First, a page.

Authors: David Bishop
Tags: #Fiction, #Thrillers, #General
The Third Coincidence
The Third Coincidence
Longboat Key, Florida
Copyright © 2012 by David Bishop
All rights reserved. No part of this book may be reproduced in any form or by any electronic or mechanical means, including information storage and retrieval systems, without permission in writing from the publisher, except by a reviewer who may quote brief passages in a review.
This book is a work of fiction. Names, characters, businesses, organiza- tions, places, and incidents either are the products of the author’s imagi- nation or are used fictitiously. Any resemblance to actual events, businesses, locales, or persons, living or dead, is entirely coincidental.
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printed in the united states of america
To my sons:
Todd David Bishop and Dirk Bradley Bishop.
And my grandchildren:
Brandi Bishop, Kristopher Bishop, and Kaia Bishop I love you all.
The Third Coincidence
Part I. The Court
Rule 4. Sessions and Quorum
Six Members of the Court constitute a quorum.
28 U.S.C. §1.
In the absence of a quorum on any day appointed for holding a session of the Court, the Justices attending—or if no Justice is present, the Clerk or a Deputy Clerk—may announce that the Court will not meet until there is a quorum.
The president is expected to announce his short list to replace deceased Supreme Court Justice Adam Monroe.
—Sarah Little, NewsCentral 7, June 3
“Hello, Jack. I’m just leaving the White House. The president would like you to join him tomorrow morning at eleven fifteen. It’s about the death of Justice Monroe.”
Jack McCall’s monitor identified the caller as CIA Director Harriet Miller, his soft-spoken, efficient boss with the look of a librarian and the soul of a cobra.
“All I’ve heard is a heart attack,” McCall said.
“Toxicology came in less than an hour ago,” Miller said. “Poi- son. His ginseng had been laced with ground oleander. The presi- dent wants you on it.”
“Oleander?” Jack asked. “Isn’t that a flowering shrub?”
“That’s it. I have one of the damn things in a pot in my sunroom. The lab people tell me the stuff’s high on the poison scale, particu- larly for Justice Monroe; the guy was way over eighty and had a bad heart.”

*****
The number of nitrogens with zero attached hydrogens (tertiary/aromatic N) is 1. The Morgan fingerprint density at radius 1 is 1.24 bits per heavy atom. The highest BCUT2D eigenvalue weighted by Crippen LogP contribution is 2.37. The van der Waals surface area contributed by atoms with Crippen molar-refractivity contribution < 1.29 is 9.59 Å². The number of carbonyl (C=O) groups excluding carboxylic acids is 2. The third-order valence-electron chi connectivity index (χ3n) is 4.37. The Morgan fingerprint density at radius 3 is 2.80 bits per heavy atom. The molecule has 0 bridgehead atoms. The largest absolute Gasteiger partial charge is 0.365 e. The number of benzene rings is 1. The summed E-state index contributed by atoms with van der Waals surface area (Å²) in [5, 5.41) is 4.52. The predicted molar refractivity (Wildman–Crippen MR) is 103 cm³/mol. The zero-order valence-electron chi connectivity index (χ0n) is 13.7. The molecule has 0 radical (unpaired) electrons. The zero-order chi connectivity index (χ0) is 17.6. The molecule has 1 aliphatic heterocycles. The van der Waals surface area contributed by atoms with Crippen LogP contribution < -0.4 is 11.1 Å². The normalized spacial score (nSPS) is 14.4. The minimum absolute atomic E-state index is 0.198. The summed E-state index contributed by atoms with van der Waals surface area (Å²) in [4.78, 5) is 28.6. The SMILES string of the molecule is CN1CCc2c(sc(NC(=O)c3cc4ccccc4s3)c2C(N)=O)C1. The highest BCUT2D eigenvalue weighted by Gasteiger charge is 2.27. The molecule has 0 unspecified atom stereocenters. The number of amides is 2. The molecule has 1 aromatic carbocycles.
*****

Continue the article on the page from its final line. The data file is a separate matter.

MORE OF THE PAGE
“But we’re not a domestic agency.”
“Debate that with the president if you wish,” Director Miller replied. “It’ll just be the two of you. Use the West Executive Avenue checkpoint.” Then she hung up.
It would not be the kind of meeting Jack wanted right now in his life.
4 David M. Bishop
As a special assistant for strategy and planning to the Director of Central Intelligence, Jack had spent the afternoon at his desk read- ing the latest high-level releases on America’s covert activities—up- dates put out internally at intervals based on the sensitivity of each operation and global time differences.
After Director Miller’s call, Jack left the agency and walked to his car, a newspaper held above his head sopping up the light rain. Thirty minutes later he walked out of a three-chair barbershop after having a half inch taken off his brown hair that had started curling over his ears.
At rush hour, the road home was nose-to-butt cars, their drivers all in a hurry to get somewhere, with the result that no one was get- ting much of anywhere. As Jack approached the Virginia entrance to the Key Bridge, traffic slowed even more.
Gravel-sized raindrops began hitting the windshield like kami- kaze beetles. He moved the wipers from intermittent to constant, turned on his headlights, and in a few minutes fell under the spell of the rhythm of tires squishing water.
Jack had never questioned that intelligence work would be his career, never until two years ago when his younger brother, Nick, lost his life in a covert Middle East operation on which Jack had been the on-the-ground leader. Dr. Christopher Andujar, a psychi- atrist and friend, had explained that Jack experienced “survivors guilt,” born from the momentary relief that it had been his brother and not himself.